On our last call the excellent work on ETLs from STDM drew attention to the need for a standard vocabulary for biomarkers in OMOP. Of the gaps in the CDM needed to do these ETLs, standardizing representation of biomarkers stands out to me as the most important and the one with the greatest benefit to analyses of both trial and observational data. I.e. representing trial arms and drugs not yet in RxNorm seems less challenging to accommodate and less likely to benefit other areas of OHDSI.
This recent fine paper that Patrick co-authored has a very helpful breakdown of the current impediments to trial replication due to the absence of data in EHR and claims sources. It adds to our understanding of the types of trial data that are potentially available in EHRs but cannot yet be represented in a standard way. In other words, it suggests types o concepts and concept relationships that are common to trials and EHRs that might be mappable with a minimal extension to the CDM,
Among these, I think biomarkers will help to maximize the targets in OMOP that can be mapped to from trial data in STDM.
The idea of a biomarker vocab is a bit different than the other domains in the CDM because it is as much about the relationships between concepts as it is about the coverage of the concepts in the domain. I suggest we consider the use of the Human Phenotype Ontology (HP0) for this. The HPO is the object of a very large and very mature biocuration process annotating relationships between concepts based on research evidence, it is already widely used by many researchers, and it has established linkages with standard OMOP vocabs that can function as biomarkers.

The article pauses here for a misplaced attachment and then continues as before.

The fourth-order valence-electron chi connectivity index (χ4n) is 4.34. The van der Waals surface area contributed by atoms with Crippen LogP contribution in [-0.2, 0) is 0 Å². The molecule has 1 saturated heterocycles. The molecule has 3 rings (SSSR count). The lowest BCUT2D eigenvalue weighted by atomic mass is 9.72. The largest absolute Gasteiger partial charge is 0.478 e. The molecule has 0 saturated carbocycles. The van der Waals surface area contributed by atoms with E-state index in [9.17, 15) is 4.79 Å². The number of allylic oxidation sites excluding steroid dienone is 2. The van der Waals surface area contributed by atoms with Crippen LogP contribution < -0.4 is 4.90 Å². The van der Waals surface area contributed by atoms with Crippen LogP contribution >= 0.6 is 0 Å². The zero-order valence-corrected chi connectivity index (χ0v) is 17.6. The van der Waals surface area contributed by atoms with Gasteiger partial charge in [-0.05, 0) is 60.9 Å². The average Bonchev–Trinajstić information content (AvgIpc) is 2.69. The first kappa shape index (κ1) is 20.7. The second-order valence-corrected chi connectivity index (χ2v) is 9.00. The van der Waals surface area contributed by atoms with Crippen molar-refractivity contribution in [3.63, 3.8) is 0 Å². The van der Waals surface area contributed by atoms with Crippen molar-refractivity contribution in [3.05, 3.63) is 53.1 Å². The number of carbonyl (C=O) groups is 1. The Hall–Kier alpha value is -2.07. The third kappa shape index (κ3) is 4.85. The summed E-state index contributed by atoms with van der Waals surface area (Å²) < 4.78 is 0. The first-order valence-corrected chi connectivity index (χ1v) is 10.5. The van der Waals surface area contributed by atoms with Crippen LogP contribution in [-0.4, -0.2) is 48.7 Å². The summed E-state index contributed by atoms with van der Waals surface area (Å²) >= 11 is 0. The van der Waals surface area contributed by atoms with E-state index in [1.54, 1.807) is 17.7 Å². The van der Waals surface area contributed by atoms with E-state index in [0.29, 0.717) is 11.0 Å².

This paper describes recent work annotating LOINC concepts for lab results with HPO terms. Similar work is underway for radiologic results as represented in RadLex which has been proposed by Chan and Kwangsoo for their Radiology CDM extension. Most obviously, it has a strong connection to genomic data which it is rooted in and would be an important complement to the oncology extension of the CDM.
Juan has already done extensive work annotating standard OMOP vocab with HPO. So there is much to build on already and the fit with standard vocabs is good. There is also a natural relationship between the process of biocuration and the relationships that the HPO encodes. The evidence for determining whether a relationships comes from trials. A virtuous circle that assists in the extension of the HPO’s biocuration activities could be arranged that is driven by the same researchers and organizations who want to use it for ETLing their trial data.
Adding the HPO to the OMOP CDM including its relationships to standard OMOP concepts would add new possibilities for phenotyping and for relating clinical data to knowledge bases used in life sciences. Both of those impacts are potentially large and worthwhile. Perhaps the biggest impact would be a significant extension of the community’s ability to identify valid clinical endpoints in analyses and predictive models.
I would be happy to reach out to Peter Robinson who is a leader of HPO activities and related algorithm development, to explore this idea.
I am eager to know whether others, particularly those in the trials WG, think it might interested in this. This is work I think has a good chance of receiving external funding support because of it’s broad impact and the central role the HPO plays in many national and international research support efforts involving ontologies and knowledge bases.